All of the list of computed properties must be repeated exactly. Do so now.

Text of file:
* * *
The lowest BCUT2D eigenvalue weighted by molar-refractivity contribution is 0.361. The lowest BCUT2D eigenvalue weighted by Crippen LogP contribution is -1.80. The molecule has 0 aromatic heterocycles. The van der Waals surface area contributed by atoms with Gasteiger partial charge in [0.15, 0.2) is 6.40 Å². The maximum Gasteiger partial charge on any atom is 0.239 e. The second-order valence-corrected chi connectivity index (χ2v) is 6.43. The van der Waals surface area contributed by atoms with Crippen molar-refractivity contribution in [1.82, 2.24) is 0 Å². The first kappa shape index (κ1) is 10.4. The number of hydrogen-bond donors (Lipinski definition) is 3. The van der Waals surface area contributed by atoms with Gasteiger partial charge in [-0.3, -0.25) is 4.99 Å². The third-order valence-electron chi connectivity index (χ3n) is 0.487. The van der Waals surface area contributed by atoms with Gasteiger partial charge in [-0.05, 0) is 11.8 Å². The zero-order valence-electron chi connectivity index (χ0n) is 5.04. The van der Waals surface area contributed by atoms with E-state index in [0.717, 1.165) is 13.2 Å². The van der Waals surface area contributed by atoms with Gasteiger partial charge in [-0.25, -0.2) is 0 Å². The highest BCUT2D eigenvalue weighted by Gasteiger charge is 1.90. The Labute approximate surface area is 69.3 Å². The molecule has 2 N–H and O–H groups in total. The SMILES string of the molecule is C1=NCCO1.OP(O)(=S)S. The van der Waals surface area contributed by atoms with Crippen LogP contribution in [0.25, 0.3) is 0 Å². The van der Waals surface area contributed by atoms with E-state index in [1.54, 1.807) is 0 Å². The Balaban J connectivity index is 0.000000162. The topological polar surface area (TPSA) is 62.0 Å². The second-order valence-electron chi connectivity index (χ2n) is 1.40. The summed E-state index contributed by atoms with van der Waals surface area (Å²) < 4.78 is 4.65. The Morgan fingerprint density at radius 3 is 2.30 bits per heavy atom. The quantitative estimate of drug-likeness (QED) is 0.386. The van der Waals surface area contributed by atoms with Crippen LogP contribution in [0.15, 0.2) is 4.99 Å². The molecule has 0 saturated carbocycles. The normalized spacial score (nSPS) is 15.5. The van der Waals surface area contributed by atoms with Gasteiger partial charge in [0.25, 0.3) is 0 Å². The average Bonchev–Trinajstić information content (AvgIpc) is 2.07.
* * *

The lowest BCUT2D eigenvalue weighted by molar-refractivity contribution is 0.361. The lowest BCUT2D eigenvalue weighted by Crippen LogP contribution is -1.80. The molecule has 0 aromatic heterocycles. The van der Waals surface area contributed by atoms with Gasteiger partial charge in [0.15, 0.2) is 6.40 Å². The maximum Gasteiger partial charge on any atom is 0.239 e. The second-order valence-corrected chi connectivity index (χ2v) is 6.43. The van der Waals surface area contributed by atoms with Crippen molar-refractivity contribution in [1.82, 2.24) is 0 Å². The first kappa shape index (κ1) is 10.4. The number of hydrogen-bond donors (Lipinski definition) is 3. The van der Waals surface area contributed by atoms with Gasteiger partial charge in [-0.3, -0.25) is 4.99 Å². The third-order valence-electron chi connectivity index (χ3n) is 0.487. The van der Waals surface area contributed by atoms with Gasteiger partial charge in [-0.05, 0) is 11.8 Å². The zero-order valence-electron chi connectivity index (χ0n) is 5.04. The van der Waals surface area contributed by atoms with E-state index in [0.717, 1.165) is 13.2 Å². The van der Waals surface area contributed by atoms with Gasteiger partial charge in [-0.25, -0.2) is 0 Å². The highest BCUT2D eigenvalue weighted by Gasteiger charge is 1.90. The Labute approximate surface area is 69.3 Å². The molecule has 2 N–H and O–H groups in total. The SMILES string of the molecule is C1=NCCO1.OP(O)(=S)S. The van der Waals surface area contributed by atoms with Crippen LogP contribution in [0.25, 0.3) is 0 Å². The van der Waals surface area contributed by atoms with E-state index in [1.54, 1.807) is 0 Å². The Balaban J connectivity index is 0.000000162. The topological polar surface area (TPSA) is 62.0 Å². The second-order valence-electron chi connectivity index (χ2n) is 1.40. The summed E-state index contributed by atoms with van der Waals surface area (Å²) < 4.78 is 4.65. The Morgan fingerprint density at radius 3 is 2.30 bits per heavy atom. The quantitative estimate of drug-likeness (QED) is 0.386. The van der Waals surface area contributed by atoms with Crippen LogP contribution in [0.15, 0.2) is 4.99 Å². The molecule has 0 saturated carbocycles. The normalized spacial score (nSPS) is 15.5. The van der Waals surface area contributed by atoms with Gasteiger partial charge in [0.25, 0.3) is 0 Å². The average Bonchev–Trinajstić information content (AvgIpc) is 2.07.